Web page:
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The 2019 Food Trends We Hope Carry Over to 2020

December 14, 2019, 12:00 PM UTC
Birria with bone marrow from Tuétano Taqueria
Naomi Tomky/FORTUNE

Most end-of-year lists about food trends tend to predict what we’ll see on grocery store shelves next year, and often lean heavily toward the latest wellness scheme (or scam) or how Silicon Valley plans to find a new way to alter supply chains.

This is a slightly differently list. It’s less about what unexpected thing will jump out in 2020, and more about some amazing movements, dishes, and cuisines that snagged some attention in 2019 and deserve a whole lot more in the coming years.

Grandmas on YouTube

While 2018 ended on a sad note for followers of the Indian woman Mastanamma, as the 107-year-old woman passed away in December having shown more than 200 million viewers how to cook, 2019 maintained that same level of energy and respect for women full of knowledge and culinary skills, with Doña Ángela of the Mexican state of Michoacán and her YouTube channel, De Mi Rancho a Tu Cocina (from my farm to your kitchen) going viral.

Meanwhile, the Italian women of the Pasta Grannies channel took things up a notch in October with the publication of their eponymous cookbook. Now we can’t wait to see our Ethiopian, Ecuadoran, and Bajan breakout culinary grandmas becoming stars, too.

Samantha Fore
Samantha Fore, chef and owner of Tuk Tuk Sri Lankan Bites, based in Lexington, Ky.
Clay Williams

Sri Lankan cuisine

Samantha Fore used to design websites for restaurants, but now she’s doing more cooking than coding—and making national waves thanks to her Sri Lankan food with a Kentucky edge. Based in Lexington, Ky., Fore began Tuk Tuk Sri Lankan Bites as a pop-up in local bars to share her culinary heritage—which apparently the country is quite hungry for. This year, her roasted curry tomato pie graced the cover of Food & Wine, and Bon Appétit went deep into her background.

Seattle also saw the opening of a Sri Lankan bar called Rupee. Next year, we want more Sri Lankan food, but maybe also more scrappy startups on the cover of major food magazines.

Birria tacos

The northern Mexican version of birria (a spicy, meaty soup) is made with beef. And in Tijuana, that’s usually slipped into tacos, with the tortillas dragged through the bright-red soup before wrapping the stewed meat.

This year, birria tacos exploded across the border, as Patricia Escárcega kicked off the fan-fest with a review of Teddy’s Red Tacos in Los Angeles in February. Priscilla Curiel’s Tuétano Taqueria in San Ysidro, outside San Diego, drew acclaim throughout the year; Seattle’s Birrieria Tijuana expanded to multiple locations; and 664 TJ Birrieria opened on the Las Vegas Strip.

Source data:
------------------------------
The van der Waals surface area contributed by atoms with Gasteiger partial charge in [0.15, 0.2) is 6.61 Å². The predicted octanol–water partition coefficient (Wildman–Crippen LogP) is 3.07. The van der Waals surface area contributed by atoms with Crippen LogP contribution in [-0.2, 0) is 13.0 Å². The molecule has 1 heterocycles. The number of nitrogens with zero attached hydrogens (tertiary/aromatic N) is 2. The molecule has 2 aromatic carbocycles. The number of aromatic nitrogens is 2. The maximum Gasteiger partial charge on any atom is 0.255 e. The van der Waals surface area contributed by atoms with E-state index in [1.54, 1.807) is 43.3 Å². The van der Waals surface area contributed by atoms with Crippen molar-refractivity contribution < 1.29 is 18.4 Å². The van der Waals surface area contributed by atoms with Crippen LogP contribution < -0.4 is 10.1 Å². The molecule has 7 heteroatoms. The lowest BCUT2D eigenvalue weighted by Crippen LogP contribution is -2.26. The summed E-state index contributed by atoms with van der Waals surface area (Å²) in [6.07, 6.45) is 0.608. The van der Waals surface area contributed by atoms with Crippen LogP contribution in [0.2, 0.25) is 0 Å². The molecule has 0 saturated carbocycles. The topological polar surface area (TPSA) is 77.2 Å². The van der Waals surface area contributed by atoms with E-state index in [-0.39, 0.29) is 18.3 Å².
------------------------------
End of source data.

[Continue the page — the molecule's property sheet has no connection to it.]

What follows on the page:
Finally, Pete Wells delivered the crowning touch, handing two stars from the New York Times to Birria-Landia, a food truck in Queens, N.Y. Once everyone’s tried the original, we’ll spend next year talking about the hybrid quesadilla version many places serve: the quesabirria.

“Taquito” pizza from Zapapizza, in Portland, Ore.
Naomi Tomky/FORTUNE

Unorthodox pizza toppings

Serving brunch from a window inside the Clock-Out Lounge, Seattle’s Breezy Town Pizza took inspiration from the bagel and created the “Everything” pizza (speaking of which, the “Everything” everything is a trend that can probably cool it). Cheese, onions, lox, cream cheese, capers, and a sprinkling of everything spice married the pizza and the bagel on a thick pan crust.

In Portland, Ore., Zapapizza combined Mexican classics with pizza, serving up taquito-topped slices and chilaquiles pies—which work remarkably well on a style of pie similar to Breezy Town’s. In St. Paul, The Fitz from Top Chef contestant Justin Sutherland and partners offered a variety of pies representing various cities and ranging from intriguing to downright odd—the Savannah has the better part of a seafood boil with Old Bay cream poured on top to boot. When as much thought and care is applied to the crust as the creativity, this trend rocks. As long as people don’t abuse the privilege of pizza freedom, we’re left wanting more.

More must-read stories from Fortune:

—A group of nuns on operating their Italian vineyard
—The best wellness and fitness presents to give this year
—Gift Guide: The best gin, tequila, mezcal, cognac, and more
—The 10 best business books of 2019
—These designers created a pan that can replace most of your cookware by itself
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